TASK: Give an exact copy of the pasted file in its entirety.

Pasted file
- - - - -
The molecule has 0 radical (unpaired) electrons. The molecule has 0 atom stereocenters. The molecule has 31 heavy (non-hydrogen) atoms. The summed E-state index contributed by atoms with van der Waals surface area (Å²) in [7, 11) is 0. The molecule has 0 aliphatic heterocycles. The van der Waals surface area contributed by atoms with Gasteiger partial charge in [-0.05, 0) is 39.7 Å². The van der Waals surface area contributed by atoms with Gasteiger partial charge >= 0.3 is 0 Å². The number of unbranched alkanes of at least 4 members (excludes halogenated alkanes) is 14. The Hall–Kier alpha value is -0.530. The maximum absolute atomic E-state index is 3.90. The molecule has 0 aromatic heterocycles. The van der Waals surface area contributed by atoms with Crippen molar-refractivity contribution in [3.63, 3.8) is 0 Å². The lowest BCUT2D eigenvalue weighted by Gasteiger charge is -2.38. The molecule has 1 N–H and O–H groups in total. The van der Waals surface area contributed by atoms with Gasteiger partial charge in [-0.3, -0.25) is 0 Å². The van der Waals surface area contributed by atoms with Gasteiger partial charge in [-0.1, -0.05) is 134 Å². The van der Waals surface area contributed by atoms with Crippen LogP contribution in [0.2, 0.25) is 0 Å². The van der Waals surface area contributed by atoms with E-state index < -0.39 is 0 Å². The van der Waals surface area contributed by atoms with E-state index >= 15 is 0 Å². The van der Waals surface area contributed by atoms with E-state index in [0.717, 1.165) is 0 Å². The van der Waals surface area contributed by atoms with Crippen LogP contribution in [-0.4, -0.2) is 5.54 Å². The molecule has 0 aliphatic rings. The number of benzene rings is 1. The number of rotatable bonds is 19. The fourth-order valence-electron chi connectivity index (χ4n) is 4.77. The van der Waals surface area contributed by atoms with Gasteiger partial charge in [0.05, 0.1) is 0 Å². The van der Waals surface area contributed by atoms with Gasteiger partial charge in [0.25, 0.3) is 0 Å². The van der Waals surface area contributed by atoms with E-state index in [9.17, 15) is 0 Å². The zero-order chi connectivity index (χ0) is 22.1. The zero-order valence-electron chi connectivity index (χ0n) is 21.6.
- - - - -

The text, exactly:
The molecule has 0 radical (unpaired) electrons. The molecule has 0 atom stereocenters. The molecule has 31 heavy (non-hydrogen) atoms. The summed E-state index contributed by atoms with van der Waals surface area (Å²) in [7, 11) is 0. The molecule has 0 aliphatic heterocycles. The van der Waals surface area contributed by atoms with Gasteiger partial charge in [-0.05, 0) is 39.7 Å². The van der Waals surface area contributed by atoms with Gasteiger partial charge >= 0.3 is 0 Å². The number of unbranched alkanes of at least 4 members (excludes halogenated alkanes) is 14. The Hall–Kier alpha value is -0.530. The maximum absolute atomic E-state index is 3.90. The molecule has 0 aromatic heterocycles. The van der Waals surface area contributed by atoms with Crippen molar-refractivity contribution in [3.63, 3.8) is 0 Å². The lowest BCUT2D eigenvalue weighted by Gasteiger charge is -2.38. The molecule has 1 N–H and O–H groups in total. The van der Waals surface area contributed by atoms with Gasteiger partial charge in [-0.3, -0.25) is 0 Å². The van der Waals surface area contributed by atoms with Gasteiger partial charge in [-0.1, -0.05) is 134 Å². The van der Waals surface area contributed by atoms with Crippen LogP contribution in [0.2, 0.25) is 0 Å². The van der Waals surface area contributed by atoms with E-state index < -0.39 is 0 Å². The van der Waals surface area contributed by atoms with E-state index >= 15 is 0 Å². The van der Waals surface area contributed by atoms with E-state index in [0.717, 1.165) is 0 Å². The van der Waals surface area contributed by atoms with Crippen LogP contribution in [-0.4, -0.2) is 5.54 Å². The molecule has 0 aliphatic rings. The number of benzene rings is 1. The number of rotatable bonds is 19. The fourth-order valence-electron chi connectivity index (χ4n) is 4.77. The van der Waals surface area contributed by atoms with Gasteiger partial charge in [0.05, 0.1) is 0 Å². The van der Waals surface area contributed by atoms with Gasteiger partial charge in [0.25, 0.3) is 0 Å². The van der Waals surface area contributed by atoms with E-state index in [9.17, 15) is 0 Å². The zero-order chi connectivity index (χ0) is 22.1. The zero-order valence-electron chi connectivity index (χ0n) is 21.6.